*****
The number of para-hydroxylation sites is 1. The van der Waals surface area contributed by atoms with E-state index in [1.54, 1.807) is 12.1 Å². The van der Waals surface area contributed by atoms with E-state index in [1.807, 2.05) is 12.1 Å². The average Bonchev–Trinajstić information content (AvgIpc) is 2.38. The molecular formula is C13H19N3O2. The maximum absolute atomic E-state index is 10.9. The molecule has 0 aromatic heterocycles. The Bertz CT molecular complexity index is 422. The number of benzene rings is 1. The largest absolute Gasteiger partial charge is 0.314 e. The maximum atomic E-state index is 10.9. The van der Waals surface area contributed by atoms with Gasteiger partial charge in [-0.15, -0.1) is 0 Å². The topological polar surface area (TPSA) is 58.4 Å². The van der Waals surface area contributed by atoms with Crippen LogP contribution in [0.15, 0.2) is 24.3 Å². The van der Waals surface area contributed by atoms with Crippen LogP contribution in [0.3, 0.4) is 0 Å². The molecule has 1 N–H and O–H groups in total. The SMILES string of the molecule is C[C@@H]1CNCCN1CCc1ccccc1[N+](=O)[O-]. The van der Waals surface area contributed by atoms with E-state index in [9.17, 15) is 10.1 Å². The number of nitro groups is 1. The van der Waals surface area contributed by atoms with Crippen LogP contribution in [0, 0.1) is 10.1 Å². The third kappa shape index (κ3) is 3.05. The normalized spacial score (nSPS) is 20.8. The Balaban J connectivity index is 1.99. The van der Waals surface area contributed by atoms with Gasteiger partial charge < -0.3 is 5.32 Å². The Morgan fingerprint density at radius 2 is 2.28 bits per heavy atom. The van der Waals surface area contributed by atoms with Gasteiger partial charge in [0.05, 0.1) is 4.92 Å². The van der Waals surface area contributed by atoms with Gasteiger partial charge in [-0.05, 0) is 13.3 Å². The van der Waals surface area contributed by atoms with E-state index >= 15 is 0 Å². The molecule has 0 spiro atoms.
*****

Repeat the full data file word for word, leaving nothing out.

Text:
The number of para-hydroxylation sites is 1. The van der Waals surface area contributed by atoms with E-state index in [1.54, 1.807) is 12.1 Å². The van der Waals surface area contributed by atoms with E-state index in [1.807, 2.05) is 12.1 Å². The average Bonchev–Trinajstić information content (AvgIpc) is 2.38. The molecular formula is C13H19N3O2. The maximum absolute atomic E-state index is 10.9. The molecule has 0 aromatic heterocycles. The Bertz CT molecular complexity index is 422. The number of benzene rings is 1. The largest absolute Gasteiger partial charge is 0.314 e. The maximum atomic E-state index is 10.9. The van der Waals surface area contributed by atoms with Gasteiger partial charge in [-0.15, -0.1) is 0 Å². The topological polar surface area (TPSA) is 58.4 Å². The van der Waals surface area contributed by atoms with Crippen LogP contribution in [0.15, 0.2) is 24.3 Å². The van der Waals surface area contributed by atoms with Crippen LogP contribution in [0.3, 0.4) is 0 Å². The molecule has 1 N–H and O–H groups in total. The SMILES string of the molecule is C[C@@H]1CNCCN1CCc1ccccc1[N+](=O)[O-]. The van der Waals surface area contributed by atoms with E-state index in [9.17, 15) is 10.1 Å². The number of nitro groups is 1. The van der Waals surface area contributed by atoms with Crippen LogP contribution in [0, 0.1) is 10.1 Å². The third kappa shape index (κ3) is 3.05. The normalized spacial score (nSPS) is 20.8. The Balaban J connectivity index is 1.99. The van der Waals surface area contributed by atoms with Gasteiger partial charge < -0.3 is 5.32 Å². The Morgan fingerprint density at radius 2 is 2.28 bits per heavy atom. The van der Waals surface area contributed by atoms with Gasteiger partial charge in [0.05, 0.1) is 4.92 Å². The van der Waals surface area contributed by atoms with Gasteiger partial charge in [-0.05, 0) is 13.3 Å². The van der Waals surface area contributed by atoms with E-state index >= 15 is 0 Å². The molecule has 0 spiro atoms.